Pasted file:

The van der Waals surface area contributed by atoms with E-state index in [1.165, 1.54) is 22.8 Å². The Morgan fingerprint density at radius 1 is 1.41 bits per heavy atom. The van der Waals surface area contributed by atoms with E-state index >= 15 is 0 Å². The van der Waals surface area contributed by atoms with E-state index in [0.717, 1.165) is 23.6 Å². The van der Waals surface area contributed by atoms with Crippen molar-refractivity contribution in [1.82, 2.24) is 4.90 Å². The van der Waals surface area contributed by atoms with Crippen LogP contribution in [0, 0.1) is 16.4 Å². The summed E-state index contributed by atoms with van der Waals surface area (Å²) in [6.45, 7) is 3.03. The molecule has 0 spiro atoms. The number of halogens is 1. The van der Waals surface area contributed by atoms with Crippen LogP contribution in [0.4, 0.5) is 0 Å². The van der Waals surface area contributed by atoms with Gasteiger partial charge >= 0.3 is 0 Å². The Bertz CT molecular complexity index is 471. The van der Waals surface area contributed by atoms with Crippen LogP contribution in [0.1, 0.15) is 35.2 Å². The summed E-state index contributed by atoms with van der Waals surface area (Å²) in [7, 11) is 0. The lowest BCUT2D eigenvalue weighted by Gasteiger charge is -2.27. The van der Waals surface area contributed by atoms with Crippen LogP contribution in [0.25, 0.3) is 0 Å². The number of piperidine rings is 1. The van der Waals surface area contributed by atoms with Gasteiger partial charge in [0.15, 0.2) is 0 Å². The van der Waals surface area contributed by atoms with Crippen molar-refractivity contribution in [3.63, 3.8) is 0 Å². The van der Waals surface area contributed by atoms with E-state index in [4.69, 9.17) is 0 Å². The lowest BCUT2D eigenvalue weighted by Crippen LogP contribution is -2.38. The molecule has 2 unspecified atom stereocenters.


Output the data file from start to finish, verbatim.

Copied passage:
The van der Waals surface area contributed by atoms with E-state index in [1.165, 1.54) is 22.8 Å². The Morgan fingerprint density at radius 1 is 1.41 bits per heavy atom. The van der Waals surface area contributed by atoms with E-state index >= 15 is 0 Å². The van der Waals surface area contributed by atoms with E-state index in [0.717, 1.165) is 23.6 Å². The van der Waals surface area contributed by atoms with Crippen molar-refractivity contribution in [1.82, 2.24) is 4.90 Å². The van der Waals surface area contributed by atoms with Crippen LogP contribution in [0, 0.1) is 16.4 Å². The summed E-state index contributed by atoms with van der Waals surface area (Å²) in [6.45, 7) is 3.03. The molecule has 0 spiro atoms. The number of halogens is 1. The van der Waals surface area contributed by atoms with Crippen LogP contribution in [0.4, 0.5) is 0 Å². The van der Waals surface area contributed by atoms with Gasteiger partial charge >= 0.3 is 0 Å². The Bertz CT molecular complexity index is 471. The van der Waals surface area contributed by atoms with Crippen LogP contribution in [0.1, 0.15) is 35.2 Å². The summed E-state index contributed by atoms with van der Waals surface area (Å²) in [7, 11) is 0. The lowest BCUT2D eigenvalue weighted by Gasteiger charge is -2.27. The van der Waals surface area contributed by atoms with Crippen LogP contribution in [0.25, 0.3) is 0 Å². The number of piperidine rings is 1. The van der Waals surface area contributed by atoms with Gasteiger partial charge in [0.15, 0.2) is 0 Å². The van der Waals surface area contributed by atoms with Crippen molar-refractivity contribution in [3.63, 3.8) is 0 Å². The van der Waals surface area contributed by atoms with E-state index in [4.69, 9.17) is 0 Å². The lowest BCUT2D eigenvalue weighted by Crippen LogP contribution is -2.38. The molecule has 2 unspecified atom stereocenters.